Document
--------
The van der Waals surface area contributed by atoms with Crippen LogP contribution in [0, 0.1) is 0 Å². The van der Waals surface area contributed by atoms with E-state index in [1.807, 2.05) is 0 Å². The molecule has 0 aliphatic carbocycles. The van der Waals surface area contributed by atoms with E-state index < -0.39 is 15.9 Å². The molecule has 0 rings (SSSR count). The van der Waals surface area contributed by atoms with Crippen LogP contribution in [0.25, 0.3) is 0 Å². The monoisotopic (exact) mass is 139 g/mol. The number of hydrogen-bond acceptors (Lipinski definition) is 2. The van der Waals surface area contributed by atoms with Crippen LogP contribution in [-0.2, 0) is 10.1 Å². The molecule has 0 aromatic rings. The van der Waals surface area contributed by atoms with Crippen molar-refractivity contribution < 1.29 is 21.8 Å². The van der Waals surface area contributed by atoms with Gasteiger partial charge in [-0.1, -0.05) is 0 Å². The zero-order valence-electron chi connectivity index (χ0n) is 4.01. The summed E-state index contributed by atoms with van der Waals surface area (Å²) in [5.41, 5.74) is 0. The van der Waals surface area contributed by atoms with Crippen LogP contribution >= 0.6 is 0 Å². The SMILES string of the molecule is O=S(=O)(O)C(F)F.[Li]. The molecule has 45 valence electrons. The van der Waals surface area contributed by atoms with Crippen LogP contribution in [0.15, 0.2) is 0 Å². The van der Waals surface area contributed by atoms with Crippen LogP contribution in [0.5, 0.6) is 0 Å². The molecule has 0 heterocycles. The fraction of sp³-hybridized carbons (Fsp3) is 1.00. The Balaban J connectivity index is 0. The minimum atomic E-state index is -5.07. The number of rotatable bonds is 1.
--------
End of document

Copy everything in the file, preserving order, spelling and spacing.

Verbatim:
The van der Waals surface area contributed by atoms with Crippen LogP contribution in [0, 0.1) is 0 Å². The van der Waals surface area contributed by atoms with E-state index in [1.807, 2.05) is 0 Å². The molecule has 0 aliphatic carbocycles. The van der Waals surface area contributed by atoms with E-state index < -0.39 is 15.9 Å². The molecule has 0 rings (SSSR count). The van der Waals surface area contributed by atoms with Crippen LogP contribution in [0.25, 0.3) is 0 Å². The monoisotopic (exact) mass is 139 g/mol. The number of hydrogen-bond acceptors (Lipinski definition) is 2. The van der Waals surface area contributed by atoms with Crippen LogP contribution in [-0.2, 0) is 10.1 Å². The molecule has 0 aromatic rings. The van der Waals surface area contributed by atoms with Crippen molar-refractivity contribution < 1.29 is 21.8 Å². The van der Waals surface area contributed by atoms with Gasteiger partial charge in [-0.1, -0.05) is 0 Å². The zero-order valence-electron chi connectivity index (χ0n) is 4.01. The summed E-state index contributed by atoms with van der Waals surface area (Å²) in [5.41, 5.74) is 0. The van der Waals surface area contributed by atoms with Crippen LogP contribution >= 0.6 is 0 Å². The SMILES string of the molecule is O=S(=O)(O)C(F)F.[Li]. The molecule has 45 valence electrons. The van der Waals surface area contributed by atoms with Crippen LogP contribution in [0.15, 0.2) is 0 Å². The van der Waals surface area contributed by atoms with Crippen LogP contribution in [0.5, 0.6) is 0 Å². The molecule has 0 heterocycles. The fraction of sp³-hybridized carbons (Fsp3) is 1.00. The Balaban J connectivity index is 0. The minimum atomic E-state index is -5.07. The number of rotatable bonds is 1.